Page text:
Fanwood Council Meeting Sees Continued Discussion about Consolidation Study Last Night
The council meeting began with regular business and ended with a discussion about Courage to Re-connect's initiative to consolidate Scotch Plains and Fanwood.
Monday’s discussions about a consolidation study commission spilled over into last night’s Fanwood Council Meeting, as both residents and council members spoke to Fanwood’s representation in the commission’s petition process.
The council meeting, held in Fanwood’s municipal building, began as any council meeting might, with roll calls, agendas, and votes. However, once the meeting was turned over to the public for comments, the topic of discussion quickly turned to Fanwood residents’ distrust of Courage to Re-connect, as well as the council’s issues with the Fanwood petitioners’ lack of participation at the public hearings.
Fanwood resident George Weiss said he contemplated his late wife’s favorite caveat when considering Courage to Re-connect’s motives. She said, “Things are not always as they seem. Skim milk masquerades as cream.”
However, Weiss commended Dennis Estes, Borough attorney, for his contributions to the previous discussions about the consolidation study and his ability to speak honestly about the issues.
Estes said last night that it was absurd for essentially one person, Courage to Re-connect’s founder Fred Lange, to have the authority to pick so many members of the study’s commission. He said this is not representative.
Estes also revisited the issue of financial support, stating the commission study could only move forward with proper funding. He said it would be pointless for the group to approach the Finance Committee in Trenton for approval if the committee were not able to go ahead with the study.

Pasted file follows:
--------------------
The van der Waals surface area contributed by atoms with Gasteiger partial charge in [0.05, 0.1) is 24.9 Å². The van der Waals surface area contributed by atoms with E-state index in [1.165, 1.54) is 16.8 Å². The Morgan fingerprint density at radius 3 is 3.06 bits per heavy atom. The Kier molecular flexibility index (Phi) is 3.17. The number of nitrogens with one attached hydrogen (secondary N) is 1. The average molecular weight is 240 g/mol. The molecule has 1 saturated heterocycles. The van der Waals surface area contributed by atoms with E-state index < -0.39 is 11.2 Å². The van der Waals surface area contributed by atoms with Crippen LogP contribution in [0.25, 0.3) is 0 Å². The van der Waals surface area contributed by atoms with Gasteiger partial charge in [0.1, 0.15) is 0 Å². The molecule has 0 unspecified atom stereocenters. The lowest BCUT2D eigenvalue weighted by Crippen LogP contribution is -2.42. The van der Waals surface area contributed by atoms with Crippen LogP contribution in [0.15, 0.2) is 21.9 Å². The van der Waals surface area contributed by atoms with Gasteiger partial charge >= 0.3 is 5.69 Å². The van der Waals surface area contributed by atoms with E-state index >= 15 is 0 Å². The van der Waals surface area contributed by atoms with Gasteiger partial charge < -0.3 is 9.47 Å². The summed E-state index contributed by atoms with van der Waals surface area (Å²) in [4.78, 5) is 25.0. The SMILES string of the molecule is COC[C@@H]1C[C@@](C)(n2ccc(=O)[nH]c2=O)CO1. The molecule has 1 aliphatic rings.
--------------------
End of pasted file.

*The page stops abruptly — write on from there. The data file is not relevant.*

“So this whole process is really much ado about nothing if they can’t get the money, and in my opinion, that is a precursor, or precondition.”
Estes confirmed last night that he would attend the meeting in Trenton, tentatively set for August 8.
Fanwood resident Harry McNally complained Courage to Re-connect’s meetings would “pop-up” without much notice, similar, he said, to what would occur in a “dictatorship.”
“Who wants to vote?” McNally asked. “These are outsiders, it almost seems to me, that are pushing for some kind of vote that is going to require a lot of work, and money in a sense, especially if you are passionate about how the towns ought to work together.”
Fanwood Council President Russell Huegel encouraged residents to participate in the discussion process, especially those residents who signed their names to the Application to Create a Municipal Consolidation Study Commission.
“…We invite people who signed this petition to come to council meetings to voice their opinion about this effort, this endeavor,” Huegel said.
“…I have never witnessed anybody… coming to the podium and voicing their support for this…” he continued.
Despite lengthy discussions about the Courage to Re-connect initiative, the council meeting’s start was, for the most part, business as usual.
Of note was a brief presentation by David Trumpp, president of the Fanwood Lions Club. Trumpp presented a check of $300 to the Fanwood Fire Department, the Fanwood Rescue Squad, and the Fanwood Recreation Commission for aiding with last year’s Christmas tree fundraiser.
“We couldn’t be as successful as we are without the support the community warrants the program,” Trumpp said.
Another notable discussion followed Councilman Robert Manduca’s Health report, which included statistics about Fanwood’s sewer system.
Manduca reported, according to the Plainfield Area Regional Sewage Authority, 14,259,000 gallons of water were flushed by Fanwood residents last month. However, Estes said this is most likely the result of infiltration and in-flow, since Fanwood sewer pipes are so old that rain water often gets into sewer lines through cracks.
Councilman Anthony Parenti noted, however, that since this occurs before the water gets to reading meters, residents pay for this excess.
The options Fanwood faces are either paying to repair and replace some of the sewer pipes, or continuing to pay extra for water treatment.
According to Estes, the borough would essentially be paying the same price for either option.